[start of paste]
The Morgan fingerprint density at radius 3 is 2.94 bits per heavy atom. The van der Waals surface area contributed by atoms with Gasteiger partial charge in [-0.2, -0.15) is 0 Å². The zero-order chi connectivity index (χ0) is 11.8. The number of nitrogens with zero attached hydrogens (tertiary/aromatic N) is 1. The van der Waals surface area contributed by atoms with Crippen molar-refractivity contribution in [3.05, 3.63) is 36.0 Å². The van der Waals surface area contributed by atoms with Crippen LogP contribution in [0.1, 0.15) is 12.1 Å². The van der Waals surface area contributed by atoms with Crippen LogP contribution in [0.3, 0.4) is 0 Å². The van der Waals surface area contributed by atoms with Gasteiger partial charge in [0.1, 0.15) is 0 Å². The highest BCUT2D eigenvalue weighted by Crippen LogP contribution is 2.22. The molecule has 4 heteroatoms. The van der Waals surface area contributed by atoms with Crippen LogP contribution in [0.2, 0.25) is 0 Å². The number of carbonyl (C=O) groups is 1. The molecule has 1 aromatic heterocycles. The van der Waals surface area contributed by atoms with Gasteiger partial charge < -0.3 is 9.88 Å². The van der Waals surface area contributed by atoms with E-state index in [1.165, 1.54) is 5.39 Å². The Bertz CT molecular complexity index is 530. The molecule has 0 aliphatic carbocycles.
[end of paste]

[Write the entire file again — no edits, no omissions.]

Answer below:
The Morgan fingerprint density at radius 3 is 2.94 bits per heavy atom. The van der Waals surface area contributed by atoms with Gasteiger partial charge in [-0.2, -0.15) is 0 Å². The zero-order chi connectivity index (χ0) is 11.8. The number of nitrogens with zero attached hydrogens (tertiary/aromatic N) is 1. The van der Waals surface area contributed by atoms with Crippen molar-refractivity contribution in [3.05, 3.63) is 36.0 Å². The van der Waals surface area contributed by atoms with Crippen LogP contribution in [0.1, 0.15) is 12.1 Å². The van der Waals surface area contributed by atoms with Crippen LogP contribution in [0.3, 0.4) is 0 Å². The van der Waals surface area contributed by atoms with Gasteiger partial charge in [0.1, 0.15) is 0 Å². The highest BCUT2D eigenvalue weighted by Crippen LogP contribution is 2.22. The molecule has 4 heteroatoms. The van der Waals surface area contributed by atoms with Crippen LogP contribution in [0.2, 0.25) is 0 Å². The number of carbonyl (C=O) groups is 1. The molecule has 1 aromatic heterocycles. The van der Waals surface area contributed by atoms with Gasteiger partial charge < -0.3 is 9.88 Å². The van der Waals surface area contributed by atoms with E-state index in [1.165, 1.54) is 5.39 Å². The Bertz CT molecular complexity index is 530. The molecule has 0 aliphatic carbocycles.